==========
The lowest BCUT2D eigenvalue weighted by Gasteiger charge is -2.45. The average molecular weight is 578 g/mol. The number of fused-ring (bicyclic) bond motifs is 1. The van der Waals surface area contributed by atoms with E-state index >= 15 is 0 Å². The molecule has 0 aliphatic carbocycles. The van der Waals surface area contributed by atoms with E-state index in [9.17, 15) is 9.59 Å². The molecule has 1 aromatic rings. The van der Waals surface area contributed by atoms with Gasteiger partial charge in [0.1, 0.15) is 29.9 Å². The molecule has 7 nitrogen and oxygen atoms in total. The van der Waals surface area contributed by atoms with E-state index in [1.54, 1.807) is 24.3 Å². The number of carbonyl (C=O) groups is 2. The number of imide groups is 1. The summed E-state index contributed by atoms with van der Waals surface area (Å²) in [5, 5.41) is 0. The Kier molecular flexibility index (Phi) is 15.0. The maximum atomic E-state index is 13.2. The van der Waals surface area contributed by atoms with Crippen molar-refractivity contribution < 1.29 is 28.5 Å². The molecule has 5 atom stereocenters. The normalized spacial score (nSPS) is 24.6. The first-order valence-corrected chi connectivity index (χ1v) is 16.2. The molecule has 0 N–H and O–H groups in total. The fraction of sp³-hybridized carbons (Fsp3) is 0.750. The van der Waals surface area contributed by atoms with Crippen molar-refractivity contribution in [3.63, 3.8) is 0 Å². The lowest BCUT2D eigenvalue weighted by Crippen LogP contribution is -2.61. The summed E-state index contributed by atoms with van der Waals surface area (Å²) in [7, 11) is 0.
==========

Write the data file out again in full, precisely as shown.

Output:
The lowest BCUT2D eigenvalue weighted by Gasteiger charge is -2.45. The average molecular weight is 578 g/mol. The number of fused-ring (bicyclic) bond motifs is 1. The van der Waals surface area contributed by atoms with E-state index >= 15 is 0 Å². The molecule has 0 aliphatic carbocycles. The van der Waals surface area contributed by atoms with E-state index in [9.17, 15) is 9.59 Å². The molecule has 1 aromatic rings. The van der Waals surface area contributed by atoms with Gasteiger partial charge in [0.1, 0.15) is 29.9 Å². The molecule has 7 nitrogen and oxygen atoms in total. The van der Waals surface area contributed by atoms with E-state index in [1.54, 1.807) is 24.3 Å². The number of carbonyl (C=O) groups is 2. The number of imide groups is 1. The summed E-state index contributed by atoms with van der Waals surface area (Å²) in [5, 5.41) is 0. The Kier molecular flexibility index (Phi) is 15.0. The maximum atomic E-state index is 13.2. The van der Waals surface area contributed by atoms with Crippen molar-refractivity contribution < 1.29 is 28.5 Å². The molecule has 5 atom stereocenters. The normalized spacial score (nSPS) is 24.6. The first-order valence-corrected chi connectivity index (χ1v) is 16.2. The molecule has 0 N–H and O–H groups in total. The fraction of sp³-hybridized carbons (Fsp3) is 0.750. The van der Waals surface area contributed by atoms with Crippen molar-refractivity contribution in [3.63, 3.8) is 0 Å². The lowest BCUT2D eigenvalue weighted by Crippen LogP contribution is -2.61. The summed E-state index contributed by atoms with van der Waals surface area (Å²) in [7, 11) is 0.